Watch now

Can you eat a spider?

Spring is the perfect time of year to get outside. The birds are singing, the bees are buzzing, the plants are in bloom and the sun is shining. And while yes some of us or probably most of us are in lockdown it doesn't mean you can't find something fun to discover on your balcony, in your backyard or your local public green space.

Now it's a good idea to wear gloves when we're going out looking because we don't want to get hurt. So gloves on our hands if you've got an adult helper to come around with you and remember to not put our hands where we can't see them. Let's go looking.

Spiders can be found on every continent except Antarctica. There are nearly 4,000 spider species that have currently been described in Australia. Let's see if we can find some spiders or maybe some evidence of spiders around our place.

You could look for them in the trees or plants. You could look under rocks or logs or even outdoor furniture. But remember we shouldn't touch spiders as we don't want to hurt them but we also don't want them hurting us. And remember to not put your hands into places where you can't see. What evidence can you see? Curled up leaves are usually made by spiders.

Spiders are a group of arachnids. They have eight legs and two main body parts. A cephalothorax which is the head, combined with the part of the body that has the legs attached to it. And the abdomen which contains the spider's heart and is also where silk is made and released through spinnerets at the tip. They have fangs where the venom is secreted through. Spiders lay eggs and spin webs from their silk. Some spider silk is as strong as steel.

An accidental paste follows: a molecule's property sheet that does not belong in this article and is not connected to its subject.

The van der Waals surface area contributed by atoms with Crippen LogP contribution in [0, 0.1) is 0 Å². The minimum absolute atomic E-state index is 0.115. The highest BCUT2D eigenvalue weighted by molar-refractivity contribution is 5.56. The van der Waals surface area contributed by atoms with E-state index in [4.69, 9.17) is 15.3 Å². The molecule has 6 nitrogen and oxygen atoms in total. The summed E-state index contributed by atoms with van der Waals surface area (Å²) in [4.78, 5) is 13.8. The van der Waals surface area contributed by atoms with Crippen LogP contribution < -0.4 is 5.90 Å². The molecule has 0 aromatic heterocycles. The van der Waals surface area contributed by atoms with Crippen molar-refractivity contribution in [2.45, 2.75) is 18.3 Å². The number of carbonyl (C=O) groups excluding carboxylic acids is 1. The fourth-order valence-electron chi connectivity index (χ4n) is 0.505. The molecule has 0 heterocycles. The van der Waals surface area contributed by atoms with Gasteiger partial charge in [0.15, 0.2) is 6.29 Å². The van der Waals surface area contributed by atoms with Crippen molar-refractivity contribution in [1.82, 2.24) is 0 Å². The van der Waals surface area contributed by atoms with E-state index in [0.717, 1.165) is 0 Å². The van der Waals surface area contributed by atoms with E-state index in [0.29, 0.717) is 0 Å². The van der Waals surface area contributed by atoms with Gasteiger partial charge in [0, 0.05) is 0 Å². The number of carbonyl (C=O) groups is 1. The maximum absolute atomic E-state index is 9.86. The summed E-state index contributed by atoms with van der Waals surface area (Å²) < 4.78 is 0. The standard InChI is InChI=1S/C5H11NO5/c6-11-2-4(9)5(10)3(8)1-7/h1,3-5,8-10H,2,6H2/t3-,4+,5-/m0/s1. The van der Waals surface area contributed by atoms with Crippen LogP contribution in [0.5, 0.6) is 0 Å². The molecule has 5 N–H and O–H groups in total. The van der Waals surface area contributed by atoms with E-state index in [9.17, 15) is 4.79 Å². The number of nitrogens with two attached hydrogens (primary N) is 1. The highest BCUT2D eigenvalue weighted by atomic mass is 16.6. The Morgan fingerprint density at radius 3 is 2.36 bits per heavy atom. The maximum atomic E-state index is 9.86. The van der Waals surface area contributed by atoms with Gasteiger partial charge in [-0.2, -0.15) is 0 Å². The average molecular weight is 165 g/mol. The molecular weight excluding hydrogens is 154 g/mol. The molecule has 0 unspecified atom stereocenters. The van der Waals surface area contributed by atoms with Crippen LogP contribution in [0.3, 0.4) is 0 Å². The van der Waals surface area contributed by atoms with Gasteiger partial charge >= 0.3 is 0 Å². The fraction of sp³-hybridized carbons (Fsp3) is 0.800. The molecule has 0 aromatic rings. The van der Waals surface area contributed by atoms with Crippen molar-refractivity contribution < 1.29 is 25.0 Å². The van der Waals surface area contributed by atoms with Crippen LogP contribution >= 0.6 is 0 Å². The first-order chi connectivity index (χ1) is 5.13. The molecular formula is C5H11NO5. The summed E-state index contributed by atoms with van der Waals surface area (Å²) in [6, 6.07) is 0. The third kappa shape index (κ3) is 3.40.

Let's cook spiders!

Some spiders you can touch and even eat are the ones we're going to make today.

What you'll need is a bowl, some adult permission. 200 grams of choc chips, 100 grams of dried noodles, 2 tablespoons of peanut butter. But if you can't have peanut butter, you can always just leave it out. A tablespoon, a spatula and a baking tray or plate. And baking paper or a reusable tray.

First what you'll need is to melt the chocolate. You'll need a microwavable bowl. Pour your chopped chips in and you can either put this in the microwave for a couple of seconds making sure not to burn the chocolate. Or alternatively with your adult helper, you can use the stove and melt it over the heat. I'm going to go for the friendly version of the microwave. Okay so you can see that's really nice and smooth there.

Okay, next step we're going to pour in our noodles and our peanut butter and we're simply going to stir that around until it's nice and combined. Wow what we do is we're going to spoon that onto our tray or plate. And there we have it, our chocolate spiders. We just have to pop them in the fridge just for a couple of hours until they set and then they're good enough to eat.

Thanks for watching and the adventure doesn't have to stop here. You can keep learning with many games activities and quizzes on our Australian Museum website. Have fun!


Duration: 5 mins

Ages: 5-12 years

Can you eat a spider? Explore your backyard or local park to see what evidence you can find of spiders, then get into the kitchen and cook your own spider.

Shopping list for this activity:

  • Parent supervision/permission
  • 200g choc chips
  • 2 tablespoons peanut butter
  • Packet of dried noodles
  • Bowl (microwavable)
  • Spatula/spoon
  • Tray/plate
  • Baking paper
  • Use of microwave and fridge.